New CPA-client privilege.

T he recently enacted Internal Revenue Service Restructuring and Reform Act of 1998 includes a provision creating a confidentiality privilege between clients and the CPAs who represent them in noncriminal federal tax matters (see JofA, Sept.98, page 83). The new law extends the common-law attorney-client confidentiality privilege to most tax advice furnished to a client (or prospective client) by any individual authorized under federal law to practice before the IRS. This includes CPAs, attorneys, enrolled agents and enrolled actuaries.


Tax advice is defined as advice given by a CPA (or one of the other authorized tax practitioners) within the scope of authority of his or her practice with respect to matters under the Internal Revenue Code.

Direct tax advice given to a client (such as personal discussions, letters, memoranda, notes or reports) and tax advice documents (describing tax interpretations, opinions, mental processes, thoughts, tax positions, likelihood of success) should be protected.

There is an important exception to the privilege rules for certain written communications regarding corporate tax shelters.

Practice before the IRS. The privilege is available only in matters brought before the IRS or proceedings in federal court brought by or against the United States. Thus, the privilege is not available to prevent disclosure of information to any other regulatory body (for example, the SEC or FTC) or in private civil matters (such as domestic relations and employment disputes), even if tax matters are involved.

In addition, tax advice on state and local tax matters is not protected, although 36 states have some form of accountant-client privilege, which would include tax advice.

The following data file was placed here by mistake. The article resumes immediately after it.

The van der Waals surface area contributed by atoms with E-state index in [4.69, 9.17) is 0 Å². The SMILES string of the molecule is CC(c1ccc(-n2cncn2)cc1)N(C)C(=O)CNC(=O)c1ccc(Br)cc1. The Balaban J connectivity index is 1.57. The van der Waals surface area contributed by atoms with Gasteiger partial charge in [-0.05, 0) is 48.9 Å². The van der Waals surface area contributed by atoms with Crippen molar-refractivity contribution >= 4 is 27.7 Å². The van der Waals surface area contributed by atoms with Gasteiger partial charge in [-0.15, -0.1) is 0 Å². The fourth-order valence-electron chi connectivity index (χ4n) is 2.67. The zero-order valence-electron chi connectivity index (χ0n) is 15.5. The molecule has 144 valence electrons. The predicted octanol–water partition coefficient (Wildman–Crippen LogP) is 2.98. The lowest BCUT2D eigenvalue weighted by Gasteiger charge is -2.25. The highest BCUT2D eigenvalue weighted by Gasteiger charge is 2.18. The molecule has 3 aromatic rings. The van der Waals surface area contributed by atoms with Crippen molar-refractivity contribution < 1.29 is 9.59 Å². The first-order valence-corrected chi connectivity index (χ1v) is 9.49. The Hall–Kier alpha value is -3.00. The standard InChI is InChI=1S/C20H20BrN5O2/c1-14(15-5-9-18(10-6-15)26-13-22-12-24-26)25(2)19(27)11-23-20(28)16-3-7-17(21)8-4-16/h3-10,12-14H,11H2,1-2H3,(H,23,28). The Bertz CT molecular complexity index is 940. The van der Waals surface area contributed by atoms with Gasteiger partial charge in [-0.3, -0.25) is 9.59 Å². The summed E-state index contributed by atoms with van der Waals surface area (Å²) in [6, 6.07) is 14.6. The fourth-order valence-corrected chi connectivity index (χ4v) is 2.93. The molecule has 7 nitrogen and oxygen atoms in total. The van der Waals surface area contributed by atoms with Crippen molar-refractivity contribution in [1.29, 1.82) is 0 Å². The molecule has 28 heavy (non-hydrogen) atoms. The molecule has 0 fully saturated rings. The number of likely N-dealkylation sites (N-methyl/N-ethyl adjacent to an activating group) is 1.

Criminal tax matters. The privilege also does not extend to criminal tax matters. A critical issue is determining at what point an ordinary tax matter becomes a criminal matter. Clearly, this is the case when the IRS refers a case to the Justice Department, which accepts the referral; many situations, however, may not be as clear-cut. To best serve clients, the CPA should recommend, at the first hint of criminal activity (usually when an IRS special agent appears), that the client consult an experienced criminal tax attorney.


This privilege applies only when the practitioner advises the client on legal matters; it does not apply when the tax practitioner acts in another capacity (such as a business adviser) or when the adviser is working at some other profession.

Because tax returns are intended to be disclosed to revenue officials (and thus are not confidential), there is no privilege for them or to the basis for the numbers and calculations on them. (This is equally true for returns prepared by attorneys.)


If a communication is voluntarily disclosed to anyone other than the tax practitioner, the client or certain persons under the direction and control of the practitioner or client, the privilege is considered waived. This may occur by express and voluntary surrender of the privilege, by partial disclosure of a privileged document, by selective disclosure to some (but not all) outsiders or by inadvertent overhearing or disclosure. Usually, an intent to maintain confidentiality is necessary to avoid waiver.

If a tax opinion or other document involving privileged tax advice is sent to a client's banker, financial adviser or securities broker, the privilege may be waived (unless he or she has a role in the tax advice process).

For a detailed discussion of this new law and the critical issues it raises, see "The New CPA-Client Confidentiality Privilege," by Dan Mendelson, Donald Herskovitz and Alan Einhorn, in the October 1998 issue of The Tax Adviser .

Nicholas Fiore, editor
The Tax Adviser


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